In practice both acts have tended to have a perverse effect. The legal framework was not aligned to the political landscape that prevailed then. Two decades on, it is arguably worse. Important information still remains buried beneath arcane bureaucratic layers and incriminating disclosures are kept hostage by endless abuses of legal process in the weaponised use of disciplinary procedures against whistleblowers. 

A stark illustration today is the Passenger Rail Agency of South Africa’s board’s continued persecution of Martha Ngoye and Tiro Holele in an endless Slow (strategic litigation on whistleblowers) suit. One of the charges they face is “bringing the organisation into disrepute for testifying at the Zondo Commission”. I kid you not. 

The Protected Disclosures Act of 2000 was, and remains, fatally flawed despite the amendments made in 2017. Only internal disclosures are sufficiently protected. Section 9 does allow for a “general public disclosure” but as Calland (who was involved in its drafting) admits in his submission to the Zondo Commission: “A whistleblower who is already hesitant, not to say querulous, will be even more anxious about the level of proof required by section 9; it may well deter him or her from making the disclosure. That they were already contemplating a general (external) disclosure rather than an internal/ordinary disclosure is already an indication of the gravity of the situation; when the stakes are higher, in many and perhaps most cases a whistleblower will back off; few will have the courage and the character needed to take the risks involved (a feature of all of the whistleblowing stories that have emerged into the public eye in recent years)”.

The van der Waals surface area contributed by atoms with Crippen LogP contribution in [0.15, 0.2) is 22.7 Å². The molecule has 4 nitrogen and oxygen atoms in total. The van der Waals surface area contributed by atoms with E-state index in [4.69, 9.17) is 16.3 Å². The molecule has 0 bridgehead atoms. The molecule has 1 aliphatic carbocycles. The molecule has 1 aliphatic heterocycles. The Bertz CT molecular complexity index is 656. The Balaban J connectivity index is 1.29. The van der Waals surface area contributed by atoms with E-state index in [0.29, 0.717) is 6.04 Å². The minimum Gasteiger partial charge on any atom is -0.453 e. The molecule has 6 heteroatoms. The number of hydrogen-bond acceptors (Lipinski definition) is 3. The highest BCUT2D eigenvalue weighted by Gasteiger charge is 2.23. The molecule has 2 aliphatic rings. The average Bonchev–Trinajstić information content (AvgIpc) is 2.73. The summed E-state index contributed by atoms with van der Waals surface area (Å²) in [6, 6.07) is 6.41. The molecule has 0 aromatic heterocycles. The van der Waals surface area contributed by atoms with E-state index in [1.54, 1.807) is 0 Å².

To conclude, this sweep of history suggests that the ANC moved from being culturally blind to truth, to culturally bound to self-deception and is now burned by a culture of systemic corruption, as the Zondo Commission has confirmed.

But culture is never static. The sting in our tales can be transformed from toxic poison to tonic remedies, and our culture can change for the better if the emancipatory power of truth is embraced. For, as Nigerian author Ben Okri writes, if individuals and nations “face their own truth, they will free their histories for future flowerings”. 

That chimes with the philosopher Soren Kierkegaard. “Life can only be understood backwards. But it must be lived forwards.”

Thanks to Sparg’s book nobody can accuse Ngcuka of not living his life forwards with enormous courage and integrity by threading a very difficult needle. He has faced his own truth. Why, given his example, are we not seeing many others, especially civil servants in the criminal justice system, following suit? 

About John GI Clarke

John Clarke hopes to write the wrongs of the world, informed by his experience as a social worker and theologian, to actualise fundamental human rights and satisfy fundamental human needs.  He has lived in the urbanised concentration of Johannesburg, but has worked mainly in the rural reaches of the Wild Coast for the past decade.  From having paid a fortune in toll fees he believes he has earned the right to be critical of Sanral and other extractive institutions, and has not held back while supporting Sustaining the Wild Coast (www.swc.org.za), the Southern African Faith Communities Environment Institute (www.safcei.org.za) and the Opposition to Urban Tolling Alliance (www.outa.co.za), in various ways.